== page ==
Skip to main navigationSkip to main content
The University of Southampton
Centre for Democratic FuturesCentre Blog

Unaccompanied minors in America – a human rights crisis

Published: 28 August 2020Origin: Politics and International Relations
A person by a barrier

Every year thousands of people flee conflict and persecution from the Northern Triangle countries, namely El Salvador, Guatemala and Honduras, and arrive in the US seeking protection and safety.

However, upon arrival they often face more legal, social and administrative challenges that leave them living in limbo for an indefinite period of time, in very poor conditions.

Dr Ingi Iusmen, Associate Professor in Governance and Policy within Politics and International Relations at the University of Southampton, is working alongside Professor Jacqueline Bhabha of Harvard University, one of the world’s leading child refugee experts, to assess the extent to which the child rights of unaccompanied migrant children in the US are protected as part of the immigration process.

The family separation policy adopted by the Trump administration was officially implemented between April 2018 and June 2018, but actually carried out until October 2019. In practice, this policy meant that children were separated from their parents at the Southern border, making them unaccompanied minors, and then placed in detention centers while the parents were placed in federal adult jails. This highly controversial policy was sold to the American public as the ‘zero tolerance’ approach to illegal immigration embraced by the Trump administration and it aimed to deter immigration from Mexico and the Northern Triangle.

Many children, as young as three and four, were being taken from their parents and placed to live in detention centres at the border, waiting to hear whether they will be granted asylum or sent back to their countries of origin. The living conditions in these detention facilities are very poor, sometimes with only one meal a day, with almost no access to healthcare and psychological support.

Dr Iusmen’s research is assessing the legal challenges which unaccompanied migrant children encounter, how the immigration/asylum decisions are made and whether they are consistent with children’s rights principles, as enshrined in the UN Convention on the Rights of the Child. Additionally, this research also looked at the extent to which children are able to manage and cope with the situations they are living in and what services help them through it.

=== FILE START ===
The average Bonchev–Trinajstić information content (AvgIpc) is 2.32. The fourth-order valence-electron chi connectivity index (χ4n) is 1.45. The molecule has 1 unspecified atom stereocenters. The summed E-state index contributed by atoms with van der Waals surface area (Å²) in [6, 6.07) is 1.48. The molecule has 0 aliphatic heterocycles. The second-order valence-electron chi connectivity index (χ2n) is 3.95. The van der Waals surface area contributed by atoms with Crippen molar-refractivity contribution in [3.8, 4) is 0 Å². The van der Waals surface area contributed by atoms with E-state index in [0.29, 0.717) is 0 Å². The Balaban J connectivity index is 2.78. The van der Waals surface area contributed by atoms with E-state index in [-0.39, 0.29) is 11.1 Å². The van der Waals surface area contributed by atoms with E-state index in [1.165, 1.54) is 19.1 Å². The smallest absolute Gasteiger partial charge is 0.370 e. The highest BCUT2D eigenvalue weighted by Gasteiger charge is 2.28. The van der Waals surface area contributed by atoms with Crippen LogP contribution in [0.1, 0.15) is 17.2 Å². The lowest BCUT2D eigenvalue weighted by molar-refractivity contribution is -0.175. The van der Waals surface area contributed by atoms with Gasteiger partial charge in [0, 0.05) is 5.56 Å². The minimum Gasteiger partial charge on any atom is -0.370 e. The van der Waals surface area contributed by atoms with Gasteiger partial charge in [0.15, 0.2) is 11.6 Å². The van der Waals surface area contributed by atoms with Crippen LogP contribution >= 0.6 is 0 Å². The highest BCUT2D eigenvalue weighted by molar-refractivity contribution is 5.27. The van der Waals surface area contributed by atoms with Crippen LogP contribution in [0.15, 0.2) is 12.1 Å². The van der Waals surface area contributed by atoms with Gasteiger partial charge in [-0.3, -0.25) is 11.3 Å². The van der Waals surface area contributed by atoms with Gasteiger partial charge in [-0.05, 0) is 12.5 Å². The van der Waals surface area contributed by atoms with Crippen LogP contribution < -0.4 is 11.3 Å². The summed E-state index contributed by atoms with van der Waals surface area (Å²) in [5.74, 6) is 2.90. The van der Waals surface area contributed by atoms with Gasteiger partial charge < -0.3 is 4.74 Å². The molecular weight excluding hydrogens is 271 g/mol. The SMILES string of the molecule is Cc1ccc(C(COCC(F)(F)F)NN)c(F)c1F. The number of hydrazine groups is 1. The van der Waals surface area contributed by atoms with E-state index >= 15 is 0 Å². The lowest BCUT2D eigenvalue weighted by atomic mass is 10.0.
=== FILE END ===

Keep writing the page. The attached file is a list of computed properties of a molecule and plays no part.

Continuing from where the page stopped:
Focusing on the state of Massachusetts, Dr Iusmen has interviewed key professionals working with child migrants, such as pro bono lawyers, judges, NGOs, social workers, health and mental health experts, who all work with children waiting to hear about their fate. She has also spoken with unaccompanied minors who have been waiting so long, they are now adults.

Dr Iusmen’s research shows an immigration system that has been changed to target vulnerable immigrants, which include children, at the Southern border, through the family separation policy and more recently the Remain in Mexico measure (officially known as the Migration Protection Protocol) which are aimed at deterring immigration from South America. New legislation has made it more difficult for children to qualify for asylum and the implementation of the policy has also changed to allow civil servants to use their discretion to block children from getting asylum.

She said: “I was surprised by how much the system has been amended in a way that would harm this vulnerable group. Sometimes when policies are implemented there is room for maneuver because they are vague and abstract, but here it wasn’t just an implementation accident. They are targeting these vulnerable groups from the top level going down the chain of command to the immigration officers in charge of border protection. It’s deliberate, inhumane treatment of vulnerable people.”

Despite the situation however, there are people fighting for the rights of unaccompanied children. 

Dr Iusmen explained: “The pro bono lawyers put their heart and soul into helping these children. In the U.S they do not provide asylum seekers with legal representation, so these children are relying on the support and help of pro-bono lawyers. Most of them speak Spanish which is helpful and use their own knowledge to exploit the gaps in the law in order to benefit these children. These lawyers, usually provided by charities, do an amazing job helping children navigate a legal system that’s set up against them. The children know very little English and it can take forever for their case to be heard.”

Dr Iusmen is a recipient of the Fulbright-Schuman Award. This prestigious and competitive international award is funded by both the US State Department and the European Commission and allows EU scholars to conduct research at prestigious American universities. Dr Iusmen spent seven months at Harvard University until the coronavirus pandemic meant she had to come back to the UK.

Dr Iusmen is assessing her findings and writing recommendations for how to improve the system, however, she says what is needed is a radical overhaul of the entire system.

“Children and children’s rights need to be at the heart of US immigration and asylum policy and child migrants should be treated first and foremost as children rather than as migrants,” she said. “For the system to change, the current administration and its anti-immigration rhetoric should change. We want to provide robust, scientific, objective evidence that shows the extent of the situation and be able to offer sustainable resolutions to this human rights crisis that will benefit children, we owe it to them.”



Related Staff Member

Privacy Settings